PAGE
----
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Borough's buses get another funding lifeline from council

Borough's buses get another funding boost from council

17 February 2023
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an orange Thames Valley Buses vehicle on a sunny day

Subsidised bus routes in Wokingham Borough have received a funding boost to keep them going until new long-term contracts can be agreed with operators.


Wokingham Borough Council has extended its financial support, which was due to expire at the end of March, until 31 August to help them as they face reduced passenger numbers and rising costs.


The council is striving to protect buses and recognises their importance as a healthy, affordable way of getting to school, work or social commitments, especially given the cost of living crisis.


It is also committed to addressing the climate emergency while reducing air pollution and traffic congestion. Encouraging more public transport usage is key to this, alongside enabling walking and cycling where possible.


Ensuring you can get around affordably


The existing contracts first ended on 30 June last year but the council extended them with extra funding to allow a retender for the same service levels, at the same cost, over the winter. However, this was unsuccessful.


Yesterday (Thursday, 16 February), its decision-making executive agreed another extension to put these services out to tender for three more years from September, this time with scope for increased costs.


This covers subsidised routes serving Wokingham town and outlying areas, villages south of the M4, the A327 corridor and Lower Earley and Reading via Woodley and the Royal Berkshire Hospital.


Tenders for these services, currently run by Thames Valley Buses and Reading Buses, should  to go out next month with a view to awarding them in May.


Both the extended funding and new contracts will be covered, in part, by payments that developers building new homes in the borough must make towards services and infrastructure.


A growth bid for £350,000 per year has been submitted in the council's 2023-24 medium-term financial plan but, judging by previous tender submissions, may not cover current service levels. These arrangements don’t apply to routes that run on a purely commercial basis.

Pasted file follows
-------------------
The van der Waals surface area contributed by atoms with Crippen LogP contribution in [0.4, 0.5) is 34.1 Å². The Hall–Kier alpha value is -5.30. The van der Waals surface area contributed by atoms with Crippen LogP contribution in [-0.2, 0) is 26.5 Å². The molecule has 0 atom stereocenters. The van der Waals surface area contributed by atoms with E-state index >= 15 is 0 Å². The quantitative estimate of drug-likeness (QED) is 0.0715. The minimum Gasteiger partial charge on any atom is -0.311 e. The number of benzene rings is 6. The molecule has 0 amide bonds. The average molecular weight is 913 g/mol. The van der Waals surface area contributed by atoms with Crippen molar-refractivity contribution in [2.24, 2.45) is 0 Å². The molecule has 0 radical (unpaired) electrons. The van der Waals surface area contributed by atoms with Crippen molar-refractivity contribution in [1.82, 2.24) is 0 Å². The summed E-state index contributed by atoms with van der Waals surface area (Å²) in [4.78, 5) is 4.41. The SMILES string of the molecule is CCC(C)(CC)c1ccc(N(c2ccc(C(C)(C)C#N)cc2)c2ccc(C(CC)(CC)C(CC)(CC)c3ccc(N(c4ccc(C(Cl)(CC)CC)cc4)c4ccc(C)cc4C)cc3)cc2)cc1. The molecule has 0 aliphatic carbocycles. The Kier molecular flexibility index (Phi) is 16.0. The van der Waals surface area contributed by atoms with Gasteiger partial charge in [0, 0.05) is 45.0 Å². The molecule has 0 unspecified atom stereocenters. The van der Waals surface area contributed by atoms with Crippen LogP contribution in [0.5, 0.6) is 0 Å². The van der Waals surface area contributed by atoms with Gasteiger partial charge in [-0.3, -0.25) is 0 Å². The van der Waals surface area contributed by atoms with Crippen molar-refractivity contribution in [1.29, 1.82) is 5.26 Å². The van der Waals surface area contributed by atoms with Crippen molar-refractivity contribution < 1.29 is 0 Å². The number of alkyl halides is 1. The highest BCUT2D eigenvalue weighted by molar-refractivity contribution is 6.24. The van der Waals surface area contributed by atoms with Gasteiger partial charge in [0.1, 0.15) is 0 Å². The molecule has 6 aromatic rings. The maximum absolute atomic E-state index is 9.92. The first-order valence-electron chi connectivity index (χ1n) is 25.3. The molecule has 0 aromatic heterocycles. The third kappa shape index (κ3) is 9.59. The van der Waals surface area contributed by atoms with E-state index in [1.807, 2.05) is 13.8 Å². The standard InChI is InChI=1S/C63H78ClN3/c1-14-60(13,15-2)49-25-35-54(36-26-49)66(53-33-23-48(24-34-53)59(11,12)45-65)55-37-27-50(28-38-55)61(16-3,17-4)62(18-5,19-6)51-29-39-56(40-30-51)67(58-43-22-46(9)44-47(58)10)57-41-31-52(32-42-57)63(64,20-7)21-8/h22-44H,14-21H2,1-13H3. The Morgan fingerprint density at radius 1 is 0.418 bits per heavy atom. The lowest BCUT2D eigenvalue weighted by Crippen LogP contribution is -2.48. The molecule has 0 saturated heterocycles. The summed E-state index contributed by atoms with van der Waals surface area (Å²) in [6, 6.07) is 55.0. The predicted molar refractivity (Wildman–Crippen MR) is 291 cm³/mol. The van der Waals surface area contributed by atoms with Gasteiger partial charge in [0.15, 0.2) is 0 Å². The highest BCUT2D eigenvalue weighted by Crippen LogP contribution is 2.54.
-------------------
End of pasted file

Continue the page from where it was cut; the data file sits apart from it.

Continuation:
You can help us protect your buses


Cllr Paul Fishwick, executive member for active travel, transport and highways, said: “It's still an incredibly tough climate for bus operators, but we're determined to support them because it would be so much harder to revive any routes once they're gone.


“We know the pandemic has changed how many people work, with fewer people commuting than before, but we'd urge all residents to look at how they're travelling in their daily lives and ask themselves if they could take the bus more instead of driving.


“Looking ahead, we have to be serious about reducing as many car trips as we reasonably can - and a robust, comprehensive public transport network is critical to achieving this alongside safer, more convenient and more accessible walking and cycling routes.


"We're doing everything in our power to ensure the bus will always be an option for you and your children, but we can't do this alone and need you to support them if they are to have a future.”


Working hard to face mounting challenges


The bus industry remains under pressure due to increased running costs including fuel, maintenance and drivers' wages, combined with recruitment shortages. Passenger numbers remain lower than before covid-19 despite having recovered to about 80 per cent of pre-pandemic levels.


Nonetheless, buses play a crucial role in community life, serving more than two million passenger trips annually in Wokingham Borough including 250,000 on contracted services. The Government takes a similar view, praising buses in its February 2022 Levelling-Up white paper.


This is why the council has also revised its Bus Service Improvement Plan, a strategy document outlining ways to attract more passengers in partnership with operators. It could help secure Government funding for faster, more reliable buses, greener bus technologies, more access in rural areas, better links to walking and cycling routes and more, though no money is allocated yet.


The council's leader Cllr Clive Jones has also urged transport secretary Mark Harper MP to extend central support for buses beyond 31 March. Several Government grants and subsidies are set to expire then, which will add to operators’ difficulties - forcing councils to make tough decisions.

More from Wokingham Borough Council       


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